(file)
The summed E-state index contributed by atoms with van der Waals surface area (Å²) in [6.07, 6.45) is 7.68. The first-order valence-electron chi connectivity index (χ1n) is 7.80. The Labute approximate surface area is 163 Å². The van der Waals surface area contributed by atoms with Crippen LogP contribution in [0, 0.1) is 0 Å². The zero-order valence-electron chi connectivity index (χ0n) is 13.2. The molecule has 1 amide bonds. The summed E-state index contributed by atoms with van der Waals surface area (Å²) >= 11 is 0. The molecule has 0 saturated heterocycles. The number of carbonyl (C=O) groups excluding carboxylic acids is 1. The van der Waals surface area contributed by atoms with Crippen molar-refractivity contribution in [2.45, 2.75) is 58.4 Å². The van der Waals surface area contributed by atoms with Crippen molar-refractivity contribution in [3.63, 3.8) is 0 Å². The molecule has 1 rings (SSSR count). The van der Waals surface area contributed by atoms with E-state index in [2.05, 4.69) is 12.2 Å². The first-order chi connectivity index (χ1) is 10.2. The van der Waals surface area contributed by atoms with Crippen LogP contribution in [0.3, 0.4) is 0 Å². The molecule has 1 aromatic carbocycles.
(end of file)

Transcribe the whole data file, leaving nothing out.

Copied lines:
The summed E-state index contributed by atoms with van der Waals surface area (Å²) in [6.07, 6.45) is 7.68. The first-order valence-electron chi connectivity index (χ1n) is 7.80. The Labute approximate surface area is 163 Å². The van der Waals surface area contributed by atoms with Crippen LogP contribution in [0, 0.1) is 0 Å². The zero-order valence-electron chi connectivity index (χ0n) is 13.2. The molecule has 1 amide bonds. The summed E-state index contributed by atoms with van der Waals surface area (Å²) >= 11 is 0. The molecule has 0 saturated heterocycles. The number of carbonyl (C=O) groups excluding carboxylic acids is 1. The van der Waals surface area contributed by atoms with Crippen molar-refractivity contribution in [2.45, 2.75) is 58.4 Å². The van der Waals surface area contributed by atoms with Crippen molar-refractivity contribution in [3.63, 3.8) is 0 Å². The molecule has 1 rings (SSSR count). The van der Waals surface area contributed by atoms with E-state index in [2.05, 4.69) is 12.2 Å². The first-order chi connectivity index (χ1) is 10.2. The van der Waals surface area contributed by atoms with Crippen LogP contribution in [0.3, 0.4) is 0 Å². The molecule has 1 aromatic carbocycles.